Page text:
The power and influence of commanders is too great in scope to be confined to a single land and probably too great to be confined to a single world unless that world is quite large. It will require multiple worlds and ways to travel between them. If we base those worlds on the colors of Magic, then we can have as few as five and as many as 27 (all the color combinations plus colorless). The problem is that doesn’t address how commanders have become such significant individuals. It feels a little heavy handed to have those five or 27, plus it limits our creative opportunities.
In this we’ll need to focus on the thing that commanders do—keep coming back. In essence, they’re immortal. They’ve made the leap from legendary figure to something more. They can be killed (which isn’t really killed but defeated), but there they are again, sooner or later, bringing their powers to bear once more. Because they command great armies and marshal powerful mystical forces, they must be leaders or power figures in their respective settings. Their immortality lends them toward being better villains than heroes, but since I’m a fan of gray instead of black and white, let’s just make them the movers and shakers and leave the hero/villain assessment up to the interpretation of the individual.
Like EDH games, the setting must be epic in scale. It has to exist at a high-fantasy level, where the fight for existence is a daily battle. There may be moments and pockets of peace, but our setting will be driven by strife, by the ongoing battle for dominance by the mighty, mighty few. This is why we need multiple worlds available to us. They don’t have to all be available in the basic form of the game. In fact, it’s probably the game’s cool growth area because they can be modular. "New for CMDR the RPG: World of the Bloodbraided!"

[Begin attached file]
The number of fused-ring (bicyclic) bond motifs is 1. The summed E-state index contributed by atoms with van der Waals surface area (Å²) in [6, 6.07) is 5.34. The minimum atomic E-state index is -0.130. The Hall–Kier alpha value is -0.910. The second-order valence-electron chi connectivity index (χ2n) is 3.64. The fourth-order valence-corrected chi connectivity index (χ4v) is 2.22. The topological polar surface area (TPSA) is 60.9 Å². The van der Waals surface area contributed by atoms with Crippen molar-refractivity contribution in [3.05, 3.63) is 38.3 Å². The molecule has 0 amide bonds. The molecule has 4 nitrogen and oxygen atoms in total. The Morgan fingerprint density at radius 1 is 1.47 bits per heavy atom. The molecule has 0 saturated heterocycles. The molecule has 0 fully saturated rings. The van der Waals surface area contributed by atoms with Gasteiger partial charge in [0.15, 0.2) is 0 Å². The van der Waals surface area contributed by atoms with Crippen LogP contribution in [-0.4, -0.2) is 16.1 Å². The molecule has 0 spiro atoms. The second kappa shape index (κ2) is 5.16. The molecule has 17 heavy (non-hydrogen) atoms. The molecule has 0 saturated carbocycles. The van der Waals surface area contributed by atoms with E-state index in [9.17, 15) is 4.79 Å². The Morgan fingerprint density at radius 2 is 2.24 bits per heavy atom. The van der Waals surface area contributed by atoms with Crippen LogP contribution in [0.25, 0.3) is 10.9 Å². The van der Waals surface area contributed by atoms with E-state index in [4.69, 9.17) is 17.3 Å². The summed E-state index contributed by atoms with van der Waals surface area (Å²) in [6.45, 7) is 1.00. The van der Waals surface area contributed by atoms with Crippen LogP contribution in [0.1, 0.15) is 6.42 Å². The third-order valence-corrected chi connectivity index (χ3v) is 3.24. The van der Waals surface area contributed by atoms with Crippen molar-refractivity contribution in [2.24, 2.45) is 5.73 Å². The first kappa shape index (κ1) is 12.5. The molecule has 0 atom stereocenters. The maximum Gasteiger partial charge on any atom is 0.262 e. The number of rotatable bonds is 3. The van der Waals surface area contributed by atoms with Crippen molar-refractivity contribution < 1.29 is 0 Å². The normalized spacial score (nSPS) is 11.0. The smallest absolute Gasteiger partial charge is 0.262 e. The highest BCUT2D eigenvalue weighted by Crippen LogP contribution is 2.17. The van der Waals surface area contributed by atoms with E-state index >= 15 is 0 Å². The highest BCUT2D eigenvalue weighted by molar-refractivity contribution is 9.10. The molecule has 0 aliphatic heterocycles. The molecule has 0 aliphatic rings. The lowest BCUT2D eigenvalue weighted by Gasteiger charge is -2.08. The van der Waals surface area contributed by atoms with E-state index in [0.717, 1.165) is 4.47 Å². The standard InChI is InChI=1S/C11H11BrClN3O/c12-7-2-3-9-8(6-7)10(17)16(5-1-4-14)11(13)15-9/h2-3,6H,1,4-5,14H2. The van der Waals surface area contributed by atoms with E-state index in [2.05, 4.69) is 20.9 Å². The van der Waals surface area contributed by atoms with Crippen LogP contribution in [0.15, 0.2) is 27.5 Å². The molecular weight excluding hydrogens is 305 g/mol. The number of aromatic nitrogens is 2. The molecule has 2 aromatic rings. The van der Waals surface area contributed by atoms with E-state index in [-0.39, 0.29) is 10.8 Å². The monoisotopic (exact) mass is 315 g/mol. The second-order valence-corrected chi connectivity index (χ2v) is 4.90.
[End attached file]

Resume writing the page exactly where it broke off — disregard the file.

Let’s narrow our focus a bit to what we’ll call the base setting. A few (four or five, echoing the sweet spot for the numbers of a game) powerful figures battle for control of vast resources, mystical artifacts, and land. Traditional power structures have crumbled, leaving only the world as shaped by our commanders. You are with one of them, or you are no one. Here’s another opportunity for modular design and creation.
We can create templates for what the land controlled by up to a dozen or so commanders looks like, providing places where they fit together and making a customizable map. Alternately, the base game could provide a map complete with all the major physical features. The GM would then populate the various areas based on which commanders they choose and what makes the most sense. I’m running a game, and I like river merfolk, so that’s where I put them. You’re running a game, and you think merfolk belong in the wide oceans, so they end up there.
Underneath this we create the skeleton of the past, mostly as a device for discovering new (or old) and interesting powers. For example, a story arises as one commander searches for the ancient Winter Orb. Another tries to find it first or summon the power he needs to destroy/undo it. This provides an adventure path for our PC group, whichever side they’re on. The past is the past. It doesn’t have to be retro-shaped by what the commanders have become. We can provide GMs with a list of cool artifacts and enchantments for them to unearth (supplementing the ones they already have/know).
So where do our characters fit into this? Clearly, it’s somewhere in the power structure of one of the commanders. I’m a big fan of cooperative character creation, of building in reasons not only for the characters to be together but to stay together. If you’ve ever started an RPG in a tavern, you know what I’m talking about. Here we have the perfect opportunity to provide cohesion. Harkening back to our modular design, the players can even work with the GM in determining who it is that they align with. Everyone can work together to sculpt exactly the type of game they want. Of course, the opportunity exists for the GM to simply set up something and give the players parameters to work into.